This is a series of posts trying to deal honestly with what is true in our world; and who has significant interests in us keeping a naive belief that what we’ve always known is somehow more healthy than other competing options.
All of the above is surrounding philosophical context for a Scriptural and traditional economic investigation into what is a really, truly normal system for the human race. Shane Claiborne, in his thoughts on the proper use of economic resources, brings certain assumptions with him. Drawing from his chapter title in 12 Marks of a New Monasticism, he assumes three things.
1) we should share our economic resources,
2) we should do so within community, and
3) this should be focused on the needy among us.
Why does Shane care about these things? Shane cares because of his commitment to letting himself be so deeply and intimately shaped by the Scriptures of the Christian faith that what he prior considered normal in many cases is discovered as abnormal or twisted or (to put it more bluntly) an anti-God force.
Economically speaking, what we have inherited as a “normal” structuring of American society has different building blocks that make the “foundation,” so to speak. Among them, the center of the system is the individual. To be considered productive, that individual must find a way to make money through whatever means possible (preferably within the bounds of law). If the individual has a family, the family functions as a collective individual of sorts; as the resources of the working individual exist for the good of that family unit. Therefore, what is considered “good” or “not good” is often held to the test of whether it supports the well-being of the individual or the modern American family unit. In this system, the money an individual makes is private information that should not be meddled in, the individual controls how much of their resources they disperse to the society at large (God forbid that any institution seek to take away that “right”), “charity” in society is an individual concern that is championed and propped up by individual donations, etc.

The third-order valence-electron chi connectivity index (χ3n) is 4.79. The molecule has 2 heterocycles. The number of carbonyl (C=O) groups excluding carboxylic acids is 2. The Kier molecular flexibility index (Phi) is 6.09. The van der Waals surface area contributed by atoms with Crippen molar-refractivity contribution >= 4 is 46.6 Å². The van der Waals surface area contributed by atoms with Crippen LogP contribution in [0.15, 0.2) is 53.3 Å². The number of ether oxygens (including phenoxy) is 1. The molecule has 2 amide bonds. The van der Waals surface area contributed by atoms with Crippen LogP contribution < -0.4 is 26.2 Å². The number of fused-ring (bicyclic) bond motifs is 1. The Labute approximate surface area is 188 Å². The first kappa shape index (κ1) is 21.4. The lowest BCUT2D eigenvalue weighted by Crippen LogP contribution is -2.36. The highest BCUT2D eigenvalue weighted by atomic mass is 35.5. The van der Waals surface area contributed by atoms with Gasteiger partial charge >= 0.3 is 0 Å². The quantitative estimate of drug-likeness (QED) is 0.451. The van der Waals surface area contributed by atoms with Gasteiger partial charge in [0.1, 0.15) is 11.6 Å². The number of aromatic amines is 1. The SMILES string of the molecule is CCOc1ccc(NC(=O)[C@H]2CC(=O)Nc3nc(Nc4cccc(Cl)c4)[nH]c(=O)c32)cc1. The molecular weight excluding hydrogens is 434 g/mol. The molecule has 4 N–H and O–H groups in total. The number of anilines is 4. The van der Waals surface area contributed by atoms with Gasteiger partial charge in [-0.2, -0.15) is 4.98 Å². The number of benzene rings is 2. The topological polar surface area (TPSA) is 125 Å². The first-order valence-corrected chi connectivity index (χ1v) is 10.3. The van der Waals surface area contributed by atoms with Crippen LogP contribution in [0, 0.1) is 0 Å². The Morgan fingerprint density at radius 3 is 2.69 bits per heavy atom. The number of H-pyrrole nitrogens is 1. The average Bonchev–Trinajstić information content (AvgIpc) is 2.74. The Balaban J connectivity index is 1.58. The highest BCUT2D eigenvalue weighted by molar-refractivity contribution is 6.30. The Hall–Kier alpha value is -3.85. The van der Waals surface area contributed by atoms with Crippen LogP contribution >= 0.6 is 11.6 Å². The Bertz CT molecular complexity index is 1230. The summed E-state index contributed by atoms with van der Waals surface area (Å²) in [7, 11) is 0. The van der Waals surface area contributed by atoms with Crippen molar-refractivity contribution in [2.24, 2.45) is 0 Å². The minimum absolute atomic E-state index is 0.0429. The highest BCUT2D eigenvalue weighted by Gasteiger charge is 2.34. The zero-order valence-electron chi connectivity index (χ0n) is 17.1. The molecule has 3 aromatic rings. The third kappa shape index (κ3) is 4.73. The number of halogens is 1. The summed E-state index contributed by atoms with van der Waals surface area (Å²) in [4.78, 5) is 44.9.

In this situation, I believe “church” may exist in name, but the “church” is in essence a collection of individuals who have agreed to stick together for a time and share a certain degree of funds and energy. If the needs of the church, however, infringe on the structure of what is “good” for the individual or the individual family unit, the church should expect to be rejected in favor of another church that fits what is “good” for that unit. Why? Because the health of the community isn’t what’s at stake ultimately, it’s the individual good determined by the individual. Increasingly in our society, this move often ultimately ends up in individuals standing outside community as the absence of relationship relieves the individual or family of accountability to others. Thus, attention to the “needs” (read: much more often comforts) of the individual trump a deep attention to the needs of the whole. Therefore the response to the ancient question “Am I my brother’s keeper?” is obviously an emphatic “NO” if my brother’s needs infringe on the comfort of my life.
However, what is “normal” for the typical American is by no means necessarily “normal” in a Scriptural understanding of reality. To put it more bluntly, the Scriptures present a different vision, and where the American and Scriptural systems meet is no less than a clash of civilizations and worldviews. It is a testament to the power of the American ideology and propaganda machine that the American understanding (largely because it is propped up and disseminated every day in a million different innovative ways) is considered “normal.” And even more strikingly, the American system is so deeply embedded now that it is (naively and offensively) labeled as “Christian.” In order to bring this deep mistake to light, it is my challenge to spend some time calling it into question on Scriptural and Christian tradition bases.